By Houston Mitchell
11:00 AM PDT, May 1, 2013
We recently asked you to list your choices for the 10 greatest Dodgers of all time, and vote you did, as we received an amazing 12,231 ballots. So many people voted that we have decided to expand the list from the top 10 to the top 20. Each weekday at 11 a.m., a new player will be listed as we count down all 20.
Remember, any Dodger, Brooklyn or L.A., was eligible, including managers, owners, announcers, etc. Points were assigned based on where you listed the person on the ballot. Your first choice received 12 points, second choice 10, third place eight, all the way down to one point for 10th place.
So without further ado, here is No. 13:
No. 13: Walter O'Malley (172 first-place votes, 14,043 points)
O'Malley received the fourth most first-place votes but finished 13th because he was left off many ballots entirely.
Those who did vote for him mainly had the same reason: Moving the team to L.A.
He made the decision to move the Dodgers from Brooklyn to L.A. in time for the 1958 season. He did not have a stadium ready for the Dodgers, so he rented the Coliseum for $200,000 a year for 1958 and 1959, plus 10% of the ticket revenue. They moved to Dodger Stadium in 1962, and the rest, as they say, is history.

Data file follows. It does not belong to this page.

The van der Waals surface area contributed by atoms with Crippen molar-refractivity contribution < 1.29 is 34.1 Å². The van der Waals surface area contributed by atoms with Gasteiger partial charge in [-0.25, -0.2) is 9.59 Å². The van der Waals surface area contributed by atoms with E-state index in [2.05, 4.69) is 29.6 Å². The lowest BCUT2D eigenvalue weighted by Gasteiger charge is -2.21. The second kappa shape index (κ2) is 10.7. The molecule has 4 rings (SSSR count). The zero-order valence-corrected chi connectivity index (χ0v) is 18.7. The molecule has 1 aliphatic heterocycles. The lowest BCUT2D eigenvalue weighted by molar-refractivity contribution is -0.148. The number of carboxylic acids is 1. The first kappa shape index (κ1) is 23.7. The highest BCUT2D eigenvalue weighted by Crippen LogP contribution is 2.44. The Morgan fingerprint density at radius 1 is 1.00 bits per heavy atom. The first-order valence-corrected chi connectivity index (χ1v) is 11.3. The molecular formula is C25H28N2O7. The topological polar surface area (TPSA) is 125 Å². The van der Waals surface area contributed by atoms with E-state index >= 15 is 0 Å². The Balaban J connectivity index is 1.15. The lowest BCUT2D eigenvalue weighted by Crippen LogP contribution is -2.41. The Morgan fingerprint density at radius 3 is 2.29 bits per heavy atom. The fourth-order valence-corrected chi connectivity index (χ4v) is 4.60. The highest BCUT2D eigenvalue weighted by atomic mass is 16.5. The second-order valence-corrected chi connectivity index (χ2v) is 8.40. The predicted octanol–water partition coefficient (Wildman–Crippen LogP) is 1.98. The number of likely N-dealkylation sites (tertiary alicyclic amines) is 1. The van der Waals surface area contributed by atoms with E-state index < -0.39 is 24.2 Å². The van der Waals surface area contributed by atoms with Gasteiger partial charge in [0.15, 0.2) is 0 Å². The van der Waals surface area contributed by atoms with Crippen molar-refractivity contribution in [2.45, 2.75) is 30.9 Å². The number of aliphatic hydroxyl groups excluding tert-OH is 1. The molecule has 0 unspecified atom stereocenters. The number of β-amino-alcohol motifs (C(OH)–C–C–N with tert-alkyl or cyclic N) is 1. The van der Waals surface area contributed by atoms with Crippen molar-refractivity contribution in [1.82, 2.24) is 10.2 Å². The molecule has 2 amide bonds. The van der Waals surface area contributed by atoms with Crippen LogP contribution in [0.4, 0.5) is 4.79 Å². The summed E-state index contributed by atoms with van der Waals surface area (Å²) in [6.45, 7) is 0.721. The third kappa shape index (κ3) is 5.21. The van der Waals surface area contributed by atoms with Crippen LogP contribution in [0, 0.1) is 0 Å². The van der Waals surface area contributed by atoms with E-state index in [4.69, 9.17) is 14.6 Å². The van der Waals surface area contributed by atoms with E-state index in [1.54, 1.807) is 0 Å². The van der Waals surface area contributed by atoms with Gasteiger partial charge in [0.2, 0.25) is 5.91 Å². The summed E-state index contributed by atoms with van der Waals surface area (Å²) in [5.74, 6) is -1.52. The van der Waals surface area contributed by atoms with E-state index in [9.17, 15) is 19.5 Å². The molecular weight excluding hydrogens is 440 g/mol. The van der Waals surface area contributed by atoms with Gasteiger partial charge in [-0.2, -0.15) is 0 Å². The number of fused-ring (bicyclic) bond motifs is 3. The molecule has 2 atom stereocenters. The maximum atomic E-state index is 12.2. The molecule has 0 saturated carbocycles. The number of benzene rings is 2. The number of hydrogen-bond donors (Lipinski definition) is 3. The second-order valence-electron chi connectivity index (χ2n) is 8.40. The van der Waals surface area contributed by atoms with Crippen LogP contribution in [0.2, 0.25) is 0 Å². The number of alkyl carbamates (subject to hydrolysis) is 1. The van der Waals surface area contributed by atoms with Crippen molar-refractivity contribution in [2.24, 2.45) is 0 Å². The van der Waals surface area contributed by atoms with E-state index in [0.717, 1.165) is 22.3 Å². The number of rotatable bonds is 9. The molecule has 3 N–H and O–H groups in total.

O'Malley is not without his detractors, however, including many people in Brooklyn who still curse his name for moving the Dodgers away and some people in L.A. who feel they were unfairly forced from their homes to make way for Dodger Stadium.
He was elected to the Baseball Hall of Fame in 2007. In 1999, The Sporting News named O’Malley the 11th Most Powerful Person in sports in the last century, while ABC Sports ranked O’Malley in its Top 10 Most Influential People “off the field” in sports history.
O'Malley died of congestive heart failure on Aug. 9, 1979.
To say O'Malley was a controversial figure is understating the case. There is far too much, good and bad, that happened in O'Malley's life than can be captured in a short blog post. You can read a detailed biography of his life at walteromalley.com.
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